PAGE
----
by Lee Nellis, FAICP, Great Falls, Montana
Once upon a time (I had to begin one of these columns with that) I was hiring a planner. The salary offered was too modest, but numerous resumes appeared in my mail. Some were from students seeking a first job, but many came from people who were my age or older and seeking a new career, or at least health insurance.
Those folks had eclectic careers, and every one of them boasted of the ability to think outside the box. None of the “outside the box” applicants got an interview. But I owe them an acknowledgement here. They helped me surface something from years of experience and really think about it.
What I realized is that it’s easy – too easy - to think outside the box. Some of us are more comfortable letting our imagination run wild than others, but when encouraged, as we often are in the brainstorming part of a public process, we can post quite a few ideas on a meeting room wall. Fair enough, as long as the rapid, random generation of ideas is not understood as the point of the conversation.
What is the point? To put it simply, then explain, the point of planning, and of the community conversations we initiate is this: To change the shape of the box. Every community exists within a box, a box that is made up of mostly invisible assumptions about the place and its future, and also of assumptions about people’s rights and responsibilities. Some of those assumptions are strong enough to be called myths. No idea can influence local decision makers until it is brought inside the box.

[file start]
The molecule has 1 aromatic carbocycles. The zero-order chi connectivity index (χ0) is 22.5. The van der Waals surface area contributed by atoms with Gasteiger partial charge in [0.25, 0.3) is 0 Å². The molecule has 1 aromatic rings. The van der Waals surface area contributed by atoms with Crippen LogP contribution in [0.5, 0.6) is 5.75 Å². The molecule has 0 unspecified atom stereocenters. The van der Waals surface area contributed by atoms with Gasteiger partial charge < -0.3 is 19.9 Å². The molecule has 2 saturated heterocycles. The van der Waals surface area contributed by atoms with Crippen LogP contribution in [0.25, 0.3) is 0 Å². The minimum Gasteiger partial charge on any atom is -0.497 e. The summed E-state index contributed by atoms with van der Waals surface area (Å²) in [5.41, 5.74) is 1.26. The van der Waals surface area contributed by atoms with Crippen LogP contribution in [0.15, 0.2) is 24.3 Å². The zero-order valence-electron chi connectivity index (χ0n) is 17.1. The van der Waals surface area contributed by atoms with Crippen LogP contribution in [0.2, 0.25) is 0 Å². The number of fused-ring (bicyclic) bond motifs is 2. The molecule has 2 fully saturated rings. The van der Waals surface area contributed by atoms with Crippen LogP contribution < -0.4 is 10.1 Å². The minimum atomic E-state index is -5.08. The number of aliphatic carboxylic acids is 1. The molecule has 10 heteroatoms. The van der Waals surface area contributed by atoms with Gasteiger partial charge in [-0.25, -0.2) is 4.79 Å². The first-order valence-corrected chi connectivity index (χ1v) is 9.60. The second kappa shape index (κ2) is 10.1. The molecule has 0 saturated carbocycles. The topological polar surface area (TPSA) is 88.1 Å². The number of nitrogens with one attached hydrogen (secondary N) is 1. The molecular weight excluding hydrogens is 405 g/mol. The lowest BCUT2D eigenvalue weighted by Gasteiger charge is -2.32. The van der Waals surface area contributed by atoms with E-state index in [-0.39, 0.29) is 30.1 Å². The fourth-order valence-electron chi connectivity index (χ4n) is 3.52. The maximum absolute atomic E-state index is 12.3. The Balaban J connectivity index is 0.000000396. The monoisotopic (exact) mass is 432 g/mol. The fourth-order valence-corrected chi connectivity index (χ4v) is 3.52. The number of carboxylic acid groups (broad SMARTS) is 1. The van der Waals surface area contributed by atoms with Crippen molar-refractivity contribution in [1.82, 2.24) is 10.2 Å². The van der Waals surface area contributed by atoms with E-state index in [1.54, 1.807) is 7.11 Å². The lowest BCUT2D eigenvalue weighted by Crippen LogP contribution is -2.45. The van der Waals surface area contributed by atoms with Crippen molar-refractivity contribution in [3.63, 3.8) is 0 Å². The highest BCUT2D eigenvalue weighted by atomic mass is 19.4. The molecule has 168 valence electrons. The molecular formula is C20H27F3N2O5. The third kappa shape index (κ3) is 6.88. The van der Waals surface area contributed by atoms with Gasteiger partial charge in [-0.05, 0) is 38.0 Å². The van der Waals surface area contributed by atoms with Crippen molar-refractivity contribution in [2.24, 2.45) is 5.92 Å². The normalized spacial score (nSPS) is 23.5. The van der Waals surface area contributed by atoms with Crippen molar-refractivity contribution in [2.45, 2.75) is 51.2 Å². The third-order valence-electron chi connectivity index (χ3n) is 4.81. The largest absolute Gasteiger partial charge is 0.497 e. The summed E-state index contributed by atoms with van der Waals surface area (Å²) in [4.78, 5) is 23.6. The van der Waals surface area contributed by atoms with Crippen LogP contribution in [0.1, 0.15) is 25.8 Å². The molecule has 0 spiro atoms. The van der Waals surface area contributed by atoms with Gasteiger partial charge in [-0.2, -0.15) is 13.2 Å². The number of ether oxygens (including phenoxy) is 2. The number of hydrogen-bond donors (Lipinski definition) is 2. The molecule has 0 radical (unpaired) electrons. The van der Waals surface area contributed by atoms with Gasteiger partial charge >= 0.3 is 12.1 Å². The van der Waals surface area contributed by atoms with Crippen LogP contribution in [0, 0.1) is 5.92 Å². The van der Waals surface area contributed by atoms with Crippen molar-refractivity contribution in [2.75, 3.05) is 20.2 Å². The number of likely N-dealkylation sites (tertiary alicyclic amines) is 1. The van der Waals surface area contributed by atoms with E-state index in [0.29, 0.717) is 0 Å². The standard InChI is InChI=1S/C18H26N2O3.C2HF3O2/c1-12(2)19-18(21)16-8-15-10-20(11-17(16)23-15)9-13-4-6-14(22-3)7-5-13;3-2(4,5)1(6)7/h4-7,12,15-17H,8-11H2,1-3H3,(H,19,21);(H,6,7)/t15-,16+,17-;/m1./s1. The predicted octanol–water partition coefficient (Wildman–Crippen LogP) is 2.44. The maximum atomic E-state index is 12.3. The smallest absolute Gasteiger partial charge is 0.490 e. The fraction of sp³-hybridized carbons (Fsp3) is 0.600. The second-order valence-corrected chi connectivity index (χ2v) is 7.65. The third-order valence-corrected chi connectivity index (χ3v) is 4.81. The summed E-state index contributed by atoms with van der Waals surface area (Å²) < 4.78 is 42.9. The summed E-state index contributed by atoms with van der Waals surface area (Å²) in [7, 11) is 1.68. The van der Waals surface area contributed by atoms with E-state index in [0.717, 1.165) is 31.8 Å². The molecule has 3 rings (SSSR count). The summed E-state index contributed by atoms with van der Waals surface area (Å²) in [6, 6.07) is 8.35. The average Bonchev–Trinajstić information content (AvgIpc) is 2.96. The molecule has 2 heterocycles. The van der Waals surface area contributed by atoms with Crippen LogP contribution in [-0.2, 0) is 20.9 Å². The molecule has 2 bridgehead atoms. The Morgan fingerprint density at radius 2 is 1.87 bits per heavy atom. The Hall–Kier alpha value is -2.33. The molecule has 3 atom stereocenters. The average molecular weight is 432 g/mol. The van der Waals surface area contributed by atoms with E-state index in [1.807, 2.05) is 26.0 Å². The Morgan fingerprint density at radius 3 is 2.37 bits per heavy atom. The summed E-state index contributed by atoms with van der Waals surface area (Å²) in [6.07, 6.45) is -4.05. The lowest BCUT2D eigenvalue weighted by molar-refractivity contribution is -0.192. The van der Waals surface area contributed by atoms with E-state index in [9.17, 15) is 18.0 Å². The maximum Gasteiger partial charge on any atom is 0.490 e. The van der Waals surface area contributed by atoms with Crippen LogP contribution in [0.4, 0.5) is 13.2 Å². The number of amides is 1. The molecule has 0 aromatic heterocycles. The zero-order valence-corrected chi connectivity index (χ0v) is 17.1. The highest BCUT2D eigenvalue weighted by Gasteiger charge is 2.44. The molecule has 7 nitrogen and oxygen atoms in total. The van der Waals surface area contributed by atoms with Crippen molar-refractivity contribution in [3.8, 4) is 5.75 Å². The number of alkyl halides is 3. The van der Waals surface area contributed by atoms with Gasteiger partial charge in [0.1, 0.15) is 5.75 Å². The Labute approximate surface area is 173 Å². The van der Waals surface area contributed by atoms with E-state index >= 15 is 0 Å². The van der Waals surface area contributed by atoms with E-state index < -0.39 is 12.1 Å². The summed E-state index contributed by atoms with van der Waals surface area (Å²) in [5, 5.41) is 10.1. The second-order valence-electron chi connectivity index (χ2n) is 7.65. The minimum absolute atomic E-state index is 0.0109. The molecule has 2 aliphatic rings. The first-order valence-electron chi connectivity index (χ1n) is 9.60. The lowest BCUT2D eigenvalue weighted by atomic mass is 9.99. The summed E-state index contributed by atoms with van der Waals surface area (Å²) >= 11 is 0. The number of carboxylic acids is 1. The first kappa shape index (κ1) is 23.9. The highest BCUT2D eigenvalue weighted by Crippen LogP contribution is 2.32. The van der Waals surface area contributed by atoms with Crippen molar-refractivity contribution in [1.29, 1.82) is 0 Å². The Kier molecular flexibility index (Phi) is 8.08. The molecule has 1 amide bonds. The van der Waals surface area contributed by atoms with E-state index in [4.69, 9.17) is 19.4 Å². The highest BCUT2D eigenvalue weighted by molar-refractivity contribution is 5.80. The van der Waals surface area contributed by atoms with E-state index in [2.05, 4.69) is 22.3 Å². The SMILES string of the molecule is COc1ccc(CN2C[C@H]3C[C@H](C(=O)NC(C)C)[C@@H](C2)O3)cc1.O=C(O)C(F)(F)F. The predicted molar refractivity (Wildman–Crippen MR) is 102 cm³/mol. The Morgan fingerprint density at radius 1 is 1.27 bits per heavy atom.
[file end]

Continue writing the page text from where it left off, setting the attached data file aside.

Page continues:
Why, for example, has private land conservation been reasonably successful in the rural West (despite grumbling opposition) while progressive land use regulation remains controversial and is seldom even attempted? A conservation easement is a commodity. People understand buying and selling. That’s inside the box. But regulations? Those are hard to fit inside a box that includes a powerful myth of freedom from constraint in the Western landscape.
But its not just about regulation. Economic development is affected. How many Westerners are still living – at least emotionally – in an economy of the past? I think they’re gone, and then there they are having a beer at the next table while I’m watching Sunday Night Baseball, all of them 20 years younger than me.
People adapt on a practical level. The landowner who recently brought us a plan drawn on a placemat and wondered why the city couldn’t install millions of dollars of infrastructure to help him build knew better. He showed it as soon as I smiled. I brought him gently up to the present, but he started in, let’s say 1964, and probably went back as soon as he was talking to his friends at the coffee shop. Isn’t planning just an endless series of conversations like that? If it is, then we change the shape of the box one conversation at a time and how we frame those conversations is critical!
This leads me to the question from my last column about how jurisdictions frame public hearings. I want to thank Mark Kulass, FAICP, of Douglas County, Washington for a thoughtful response. Unfortunately, Mark was the only one among you who took a moment to write. Let’s see if another month brings any more thoughts on that, or on how planners change the shape of the box.
Lee Nellis, FAICP, is a pioneer of planning in the rural West, starting his career in Wyoming in 1974. Today he is the Deputy Director of the Planning & Community Development Department for the City of Great Falls, MT.
Published October/November 2014